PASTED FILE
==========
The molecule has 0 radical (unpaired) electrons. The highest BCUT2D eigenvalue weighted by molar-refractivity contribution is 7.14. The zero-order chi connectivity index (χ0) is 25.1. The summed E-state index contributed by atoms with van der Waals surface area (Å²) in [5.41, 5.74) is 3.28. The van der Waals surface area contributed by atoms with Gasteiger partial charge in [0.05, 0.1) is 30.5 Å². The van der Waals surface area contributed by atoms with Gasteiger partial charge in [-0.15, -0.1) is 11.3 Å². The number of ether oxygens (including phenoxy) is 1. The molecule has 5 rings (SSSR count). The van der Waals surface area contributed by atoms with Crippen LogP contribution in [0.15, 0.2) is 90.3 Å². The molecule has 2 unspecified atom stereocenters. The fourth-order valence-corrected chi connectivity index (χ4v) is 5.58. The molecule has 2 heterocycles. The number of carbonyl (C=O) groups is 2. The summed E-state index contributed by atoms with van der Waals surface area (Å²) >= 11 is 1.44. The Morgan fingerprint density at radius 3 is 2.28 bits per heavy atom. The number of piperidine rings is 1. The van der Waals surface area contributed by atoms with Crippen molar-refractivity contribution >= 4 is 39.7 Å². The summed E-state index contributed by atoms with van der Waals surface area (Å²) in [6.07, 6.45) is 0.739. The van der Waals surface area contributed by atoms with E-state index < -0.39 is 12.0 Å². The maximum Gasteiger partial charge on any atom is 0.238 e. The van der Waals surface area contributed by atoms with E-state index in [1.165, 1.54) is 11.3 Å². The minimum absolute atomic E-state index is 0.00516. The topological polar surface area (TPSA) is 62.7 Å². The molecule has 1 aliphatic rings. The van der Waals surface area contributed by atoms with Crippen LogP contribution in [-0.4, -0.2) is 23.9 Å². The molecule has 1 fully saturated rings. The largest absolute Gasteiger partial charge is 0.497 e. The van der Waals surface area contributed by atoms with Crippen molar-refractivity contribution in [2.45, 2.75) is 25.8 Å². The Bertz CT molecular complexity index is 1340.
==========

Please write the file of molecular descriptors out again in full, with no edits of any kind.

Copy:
The molecule has 0 radical (unpaired) electrons. The highest BCUT2D eigenvalue weighted by molar-refractivity contribution is 7.14. The zero-order chi connectivity index (χ0) is 25.1. The summed E-state index contributed by atoms with van der Waals surface area (Å²) in [5.41, 5.74) is 3.28. The van der Waals surface area contributed by atoms with Gasteiger partial charge in [0.05, 0.1) is 30.5 Å². The van der Waals surface area contributed by atoms with Gasteiger partial charge in [-0.15, -0.1) is 11.3 Å². The number of ether oxygens (including phenoxy) is 1. The molecule has 5 rings (SSSR count). The van der Waals surface area contributed by atoms with Crippen LogP contribution in [0.15, 0.2) is 90.3 Å². The molecule has 2 unspecified atom stereocenters. The fourth-order valence-corrected chi connectivity index (χ4v) is 5.58. The molecule has 2 heterocycles. The number of carbonyl (C=O) groups is 2. The summed E-state index contributed by atoms with van der Waals surface area (Å²) >= 11 is 1.44. The Morgan fingerprint density at radius 3 is 2.28 bits per heavy atom. The number of piperidine rings is 1. The van der Waals surface area contributed by atoms with Crippen molar-refractivity contribution >= 4 is 39.7 Å². The summed E-state index contributed by atoms with van der Waals surface area (Å²) in [6.07, 6.45) is 0.739. The van der Waals surface area contributed by atoms with E-state index < -0.39 is 12.0 Å². The maximum Gasteiger partial charge on any atom is 0.238 e. The van der Waals surface area contributed by atoms with E-state index in [1.165, 1.54) is 11.3 Å². The minimum absolute atomic E-state index is 0.00516. The topological polar surface area (TPSA) is 62.7 Å². The molecule has 1 aliphatic rings. The van der Waals surface area contributed by atoms with Crippen LogP contribution in [-0.4, -0.2) is 23.9 Å². The molecule has 1 fully saturated rings. The largest absolute Gasteiger partial charge is 0.497 e. The van der Waals surface area contributed by atoms with Crippen molar-refractivity contribution in [2.45, 2.75) is 25.8 Å². The Bertz CT molecular complexity index is 1340.